Dynamite Sally (the thoroughly pulchritudinous Sally Yeh) and Jackal (Lin
Ching Hsia, otherwise known as Brigitte Lin or Venus Lin). This is the young,
more feminine Brigitte Lin, before she cut her hair and started dressing like
Oscar Wilde in films like PEKING OPERA BLUES.

The girls swear to meet again in a year and divide up the gold, after which
Dynamite Sally and Jackal break out of the encircling troops, aided in their
case by a jeep with a .50 caliber Browning mounted on top. But the Pink Force
Commander turns up, wounds Jackal, and grabs the gold, while Sally escapes.
Then it turns out that Jackal isn't hurt after all--- she's partners with the
Commander. The two go off to live happily ever after with the gold.

In the meantime, the other girls are having various adventures, including an
encounter with the mysterious Heartbroken Man--- that's his name, really!---
who dresses like a Western gunfighter, with a black frock coat and Stetson,
carries a shotgun, and looks as much as possible like a Chinese Lee Van Cleef.

On the anniversary of their battle, the girl gang gets together on the site of
the showdown with the Pink Force, only to discover that Jackal and the
Commander have built a mini Las Vegas on the site--- it's called Sin City---
that looks like a Western frontier town if it had been designed by Levitt, the
guy who built Levittown. There's a street fair going on, including jugglers,
cowboys on horses, martial artists, Western gunfighters, the occasional
Mercedes limo cruising through . . . you know, just like Vegas.

We should point out that the women all have quite different styles. Jackal
dresses like a gunfighter, with a six-gun on her hip. Dynamite Sally carries
dynamite on a cartridge belt. Rebel dresses in a pink Chinese gown. And the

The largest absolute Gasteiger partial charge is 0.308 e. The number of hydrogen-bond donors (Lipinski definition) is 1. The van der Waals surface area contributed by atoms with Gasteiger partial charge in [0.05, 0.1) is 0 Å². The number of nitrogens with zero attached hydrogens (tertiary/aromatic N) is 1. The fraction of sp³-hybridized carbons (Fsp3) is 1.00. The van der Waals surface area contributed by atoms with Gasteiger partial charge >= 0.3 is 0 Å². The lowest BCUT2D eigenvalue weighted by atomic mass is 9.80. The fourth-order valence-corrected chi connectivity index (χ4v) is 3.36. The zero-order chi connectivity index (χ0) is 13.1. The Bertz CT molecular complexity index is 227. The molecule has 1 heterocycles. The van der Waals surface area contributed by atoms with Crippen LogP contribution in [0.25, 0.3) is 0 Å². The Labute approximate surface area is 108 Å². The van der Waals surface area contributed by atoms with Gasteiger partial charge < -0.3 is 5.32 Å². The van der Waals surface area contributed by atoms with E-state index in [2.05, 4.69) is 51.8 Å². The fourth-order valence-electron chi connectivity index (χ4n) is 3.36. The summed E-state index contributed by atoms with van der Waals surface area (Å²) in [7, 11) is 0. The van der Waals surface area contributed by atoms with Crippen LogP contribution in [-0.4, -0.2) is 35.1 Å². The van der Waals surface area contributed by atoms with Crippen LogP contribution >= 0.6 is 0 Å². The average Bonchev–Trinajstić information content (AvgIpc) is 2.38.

fourth heroine, whose name I never caught, was dressed like a superhero in
tights and a gold-lined cape. (never flew, though) The Commander has doffed
his Erwin Rommel getup for a 19th century frock coat, 1970s black bellbottoms,
and a Russian fur hat.

The girls decide on revenge, but the Commander is ahead of them, and hires a
group of Girl Ninjas to attack them. The head Ninjette would seem to be his
new girlfriend. The Ninjette is wounded and the others killed. The girls rob
the Sin City casino, but are caught by the Commander's goons, led by a Chinese
Marlon Brando impersonator who dresses like the Wild One, rides a motorcycle,
and mumbles.

I'm not making this up, you know.

The girls are saved by Jackal, who orders the guard to leave. Her ex-
partners remind her that she's been a rat, betrayed them, and spent all their
money, and by way of atonement Jackal cuts off her left arm with a ninja sword
that's been carelessly left lying around from the previous battle. The
Commander is upset when he finds this out, but eventually everyone agrees to
join forces and steal this huge diamond that happens to be passing by.

They attack the caravan guarding the diamond and a huge battle results. The
diamond turns out to be a fake, but the Commander finds a map to the real
diamond and runs off with it. Jackal, realizing she's been betrayed by her
lover, runs off to intercept him. She and the Commander fight, and Jackal is
wounded and flung into a river. She is rescued by the Heartbroken Man, who
turns out to be an expert in prosthetics. He makes her a new arm with several
attachments, including a six-gun and a gatling gun.

I'm really not making any of this up.

Jackal rejoins her buddies, and they raid the Commander's encampment and steal
the map, then fort up in Sin City, which while no one was looking became a
palisaded encampment--- like a Western fort with Mercedeses.

The Commander calls a meeting of all the bad men in the world and borrows
their armies. The united forces of the Chinese Nazis, the White Lotus
Society, the Ku Klux Klan (in white hooded outfits), the Mongols, and a whole
lot of groups I didn't recognize march on Sin City to get the map back. Plus
of course the Brando Impersonator and the Danger Ninjettes.

I swear to GOD I'm not making this up.

There's a huge battle. Everybody dies. The Ninjette takes a bullet meant for
the commander and dies. Jackal kills the Commander and dies happily. the
Heartbroken Man kills the Brando Impersonator--- Battle of the Icons!--- and
rides off alone into the sunset, the sole survivor.

Three chops. Primitive, low-budget, violent, but has a certain je ne sais
quoi that can't be denied. It's definitely an artifact, but I can't say of
what. I've never seen anything like this film.

Don't see it alone, because you'll want a witness . . . otherwise no one will
believe it when you tell them

Monday, October 01, 2007

Ambiguous Souvenir

This could be a metaphor.
Or an allegory.
Or the visual equivalent of found poetry.
Perhaps it could be thought disturbing.
Or odd.
Or quaint.
Or amusing.
It's a snail on a jawbone. But it could also be any or all of the above.